Review Date: 9/1/23
We've seen young Cereza before in "Bayonetta" (2009) and "Bayonetta 3" (2022), and now she has her very own game! As you recall, Cereza was born from the forbidden love of an Umbran Witch and a Lumen Sage, which made her an outcast of society and left her mother rotting in a prison cell. Cereza would eventually grow up to become Bayonetta and take on the role of being "The Left Eye Of Creation." Maybe. Unfortunately, "Bayonetta 3" made a huge mess of the timeline with the introduction of infinite alternate realities, which were presumably created when Cereza was time-displaced in the first game. Regardless, I don't understand any of it, so I'm just going to pretend that this is the story of a 10-year old Bayonetta and the adventure that changes her fate forever. Her friend and rival Jeanne also seals her own fate in a bittersweet side story.
Being an outcast, the orphaned Cereza was finally taken in by an exiled witch named Morgana and trained in the dark arts. Morgana is a cold and strict master, and despite her warnings to never enter the Forbidden Forest, a vision in a dream ignites defiance in Cereza and lures her in. Hoping to meet the young boy in her dreams and obtain the power to free her mother, she finds herself trapped in the faerie kingdom of Avalon and at the mercy of the cruel faeries who live there. Being a witch in training, Cereza manages to defend herself by summoning a demon and binding it to her stuffed cat doll, Cheshire. The demon is none too pleased with this arrangement, but Cereza lacks the power and ability to bind him properly or to send him back to Inferno, so they form an uneasy alliance to liberate the forest and escape. What follows is a heartwarming and heartbreaking tale of adversity, friendship, loyalty, loss, betrayal, and sacrifice.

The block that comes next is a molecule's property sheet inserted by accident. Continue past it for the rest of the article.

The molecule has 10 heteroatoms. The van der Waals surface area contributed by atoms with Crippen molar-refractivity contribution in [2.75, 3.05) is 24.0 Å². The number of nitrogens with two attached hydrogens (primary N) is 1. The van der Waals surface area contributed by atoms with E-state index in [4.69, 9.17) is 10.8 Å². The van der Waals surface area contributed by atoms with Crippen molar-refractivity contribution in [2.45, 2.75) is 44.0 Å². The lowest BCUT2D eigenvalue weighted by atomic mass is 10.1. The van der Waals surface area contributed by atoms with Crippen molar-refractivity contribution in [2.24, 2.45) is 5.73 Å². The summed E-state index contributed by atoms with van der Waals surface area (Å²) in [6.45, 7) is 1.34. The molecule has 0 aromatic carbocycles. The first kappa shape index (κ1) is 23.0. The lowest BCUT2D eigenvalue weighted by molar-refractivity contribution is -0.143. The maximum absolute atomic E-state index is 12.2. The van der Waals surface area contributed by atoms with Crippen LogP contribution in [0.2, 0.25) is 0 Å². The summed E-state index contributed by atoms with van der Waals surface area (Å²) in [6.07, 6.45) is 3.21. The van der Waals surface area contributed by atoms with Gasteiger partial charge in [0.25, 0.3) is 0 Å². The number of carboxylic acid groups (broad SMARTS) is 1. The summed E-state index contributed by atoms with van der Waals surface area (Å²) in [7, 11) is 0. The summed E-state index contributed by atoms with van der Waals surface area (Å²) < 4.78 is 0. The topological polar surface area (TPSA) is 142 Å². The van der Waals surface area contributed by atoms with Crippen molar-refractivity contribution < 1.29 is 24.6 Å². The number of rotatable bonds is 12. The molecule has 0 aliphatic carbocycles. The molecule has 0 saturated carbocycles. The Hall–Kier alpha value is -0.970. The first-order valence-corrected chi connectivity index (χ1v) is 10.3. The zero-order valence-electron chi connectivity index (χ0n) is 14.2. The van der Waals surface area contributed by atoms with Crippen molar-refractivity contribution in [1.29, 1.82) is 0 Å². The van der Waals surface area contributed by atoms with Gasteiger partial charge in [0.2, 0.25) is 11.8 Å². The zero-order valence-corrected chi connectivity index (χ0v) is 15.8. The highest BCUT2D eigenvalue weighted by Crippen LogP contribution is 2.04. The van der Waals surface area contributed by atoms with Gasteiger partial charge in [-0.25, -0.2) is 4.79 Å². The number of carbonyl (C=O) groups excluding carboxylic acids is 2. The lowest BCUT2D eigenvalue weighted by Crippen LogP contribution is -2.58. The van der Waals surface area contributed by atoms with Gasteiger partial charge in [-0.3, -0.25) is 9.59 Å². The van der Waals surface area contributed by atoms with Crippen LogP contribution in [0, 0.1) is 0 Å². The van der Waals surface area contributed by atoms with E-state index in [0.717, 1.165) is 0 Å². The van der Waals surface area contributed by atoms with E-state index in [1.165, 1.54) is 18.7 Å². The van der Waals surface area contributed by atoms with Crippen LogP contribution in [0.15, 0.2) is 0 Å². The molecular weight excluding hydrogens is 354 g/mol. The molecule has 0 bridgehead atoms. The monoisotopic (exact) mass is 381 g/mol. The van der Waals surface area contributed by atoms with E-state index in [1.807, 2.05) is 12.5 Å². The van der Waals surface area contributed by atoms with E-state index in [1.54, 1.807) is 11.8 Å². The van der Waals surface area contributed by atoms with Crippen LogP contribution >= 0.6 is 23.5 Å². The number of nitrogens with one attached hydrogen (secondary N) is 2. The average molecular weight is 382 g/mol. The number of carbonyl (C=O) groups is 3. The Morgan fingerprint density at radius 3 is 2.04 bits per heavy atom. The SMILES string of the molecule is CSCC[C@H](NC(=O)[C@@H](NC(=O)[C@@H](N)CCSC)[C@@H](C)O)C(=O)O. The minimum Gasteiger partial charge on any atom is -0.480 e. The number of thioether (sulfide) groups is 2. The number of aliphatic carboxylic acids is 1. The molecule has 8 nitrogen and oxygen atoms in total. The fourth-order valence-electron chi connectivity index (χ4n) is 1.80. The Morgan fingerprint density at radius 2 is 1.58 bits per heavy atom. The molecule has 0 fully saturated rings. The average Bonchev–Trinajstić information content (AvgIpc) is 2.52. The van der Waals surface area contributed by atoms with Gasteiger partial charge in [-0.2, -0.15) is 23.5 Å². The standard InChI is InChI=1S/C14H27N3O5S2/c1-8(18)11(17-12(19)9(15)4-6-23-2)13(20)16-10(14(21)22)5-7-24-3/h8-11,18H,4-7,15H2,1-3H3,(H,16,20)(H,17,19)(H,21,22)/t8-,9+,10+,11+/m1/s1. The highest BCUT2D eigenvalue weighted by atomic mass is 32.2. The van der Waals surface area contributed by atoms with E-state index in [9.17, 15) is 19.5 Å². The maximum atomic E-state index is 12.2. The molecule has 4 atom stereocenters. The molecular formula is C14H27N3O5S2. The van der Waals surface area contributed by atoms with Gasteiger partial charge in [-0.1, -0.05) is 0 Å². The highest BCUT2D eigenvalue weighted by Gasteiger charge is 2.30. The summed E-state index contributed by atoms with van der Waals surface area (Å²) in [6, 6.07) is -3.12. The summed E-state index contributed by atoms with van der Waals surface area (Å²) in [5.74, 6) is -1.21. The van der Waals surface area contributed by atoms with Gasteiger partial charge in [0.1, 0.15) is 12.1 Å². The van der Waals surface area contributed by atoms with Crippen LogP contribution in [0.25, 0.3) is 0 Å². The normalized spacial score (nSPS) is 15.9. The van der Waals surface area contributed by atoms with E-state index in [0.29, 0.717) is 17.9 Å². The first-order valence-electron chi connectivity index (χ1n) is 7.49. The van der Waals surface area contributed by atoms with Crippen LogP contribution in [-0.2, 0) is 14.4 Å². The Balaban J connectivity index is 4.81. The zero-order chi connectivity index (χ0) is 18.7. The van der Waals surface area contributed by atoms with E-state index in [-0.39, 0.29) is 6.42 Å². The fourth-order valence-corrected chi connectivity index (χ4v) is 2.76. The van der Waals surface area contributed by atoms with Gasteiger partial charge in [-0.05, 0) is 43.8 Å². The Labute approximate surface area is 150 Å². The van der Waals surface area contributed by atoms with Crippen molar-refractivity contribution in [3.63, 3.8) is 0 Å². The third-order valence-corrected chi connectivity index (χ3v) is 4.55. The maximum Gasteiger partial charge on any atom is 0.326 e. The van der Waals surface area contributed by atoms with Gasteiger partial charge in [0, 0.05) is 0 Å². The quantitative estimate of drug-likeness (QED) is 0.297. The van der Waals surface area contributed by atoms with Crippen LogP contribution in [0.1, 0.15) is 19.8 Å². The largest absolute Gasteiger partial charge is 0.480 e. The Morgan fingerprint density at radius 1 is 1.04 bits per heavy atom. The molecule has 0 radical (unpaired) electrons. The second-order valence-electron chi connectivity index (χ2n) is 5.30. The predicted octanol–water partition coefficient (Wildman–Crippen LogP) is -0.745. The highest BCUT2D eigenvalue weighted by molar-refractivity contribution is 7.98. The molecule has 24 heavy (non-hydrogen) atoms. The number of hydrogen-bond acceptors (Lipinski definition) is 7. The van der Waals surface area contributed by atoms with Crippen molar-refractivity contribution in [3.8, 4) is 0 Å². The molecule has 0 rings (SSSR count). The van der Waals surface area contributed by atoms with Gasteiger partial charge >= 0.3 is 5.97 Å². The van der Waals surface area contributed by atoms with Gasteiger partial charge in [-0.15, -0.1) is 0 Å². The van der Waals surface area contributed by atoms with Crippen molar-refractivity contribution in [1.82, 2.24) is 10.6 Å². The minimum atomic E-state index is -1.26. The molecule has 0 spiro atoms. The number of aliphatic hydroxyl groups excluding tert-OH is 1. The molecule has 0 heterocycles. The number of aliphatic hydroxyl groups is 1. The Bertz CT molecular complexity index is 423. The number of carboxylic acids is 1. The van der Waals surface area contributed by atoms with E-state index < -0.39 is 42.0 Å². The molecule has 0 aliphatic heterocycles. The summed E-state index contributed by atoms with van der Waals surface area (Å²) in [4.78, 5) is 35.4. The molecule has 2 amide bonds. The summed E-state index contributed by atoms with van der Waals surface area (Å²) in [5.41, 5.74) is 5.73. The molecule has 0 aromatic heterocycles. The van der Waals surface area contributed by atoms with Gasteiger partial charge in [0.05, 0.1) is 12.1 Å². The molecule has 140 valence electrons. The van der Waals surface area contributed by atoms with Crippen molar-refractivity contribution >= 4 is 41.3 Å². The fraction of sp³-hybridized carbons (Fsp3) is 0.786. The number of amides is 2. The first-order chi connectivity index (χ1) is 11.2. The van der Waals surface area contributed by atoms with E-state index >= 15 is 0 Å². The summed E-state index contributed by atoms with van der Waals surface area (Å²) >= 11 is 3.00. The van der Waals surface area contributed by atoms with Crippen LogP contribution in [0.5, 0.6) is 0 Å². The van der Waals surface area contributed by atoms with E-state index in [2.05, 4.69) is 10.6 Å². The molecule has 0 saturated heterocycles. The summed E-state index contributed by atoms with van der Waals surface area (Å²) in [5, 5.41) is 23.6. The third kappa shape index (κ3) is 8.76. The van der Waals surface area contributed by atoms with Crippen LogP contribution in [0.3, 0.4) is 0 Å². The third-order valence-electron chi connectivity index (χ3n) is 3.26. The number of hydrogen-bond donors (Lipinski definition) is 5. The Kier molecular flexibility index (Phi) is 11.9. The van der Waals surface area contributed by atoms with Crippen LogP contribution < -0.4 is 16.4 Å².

It's a Bayonetta game to the core, but its presentation is an extreme departure from the rest of the series. The game unfolds in a storybook fashion and is narrated by a wise old woman, as if your grandmother were reading you a bedtime story. Cut scenes are rendered on pages with text, and transitions are naturally page turns. The narrator even takes on a different voice when reading Cheshire's lines, which is both awkward and endearing. The game world itself is rendered in a whimsical and colorful storybook style, which perfectly complements Cereza's innocence and youth. The music is instantly recognizable from other Bayonetta games, but pared down to simple piano melodies with some light strings accompaniment. Again, the music enforces the game's simple childlike innocence, and while the forest is a dangerous place, the music makes it feel calm and inviting. The voice acting is superb, and Angeli Wall's performance as Cereza is consistently brilliant. While the narrator starts the story sounding very stern and crusty, her tone warms up and softens considerably as the story progresses. Or maybe I just grew accustomed to it. Early in the game, the story veers heavily into "NieR: Automata" (2017) territory, but later on the game resembles "Okami" (2006) more than anything else.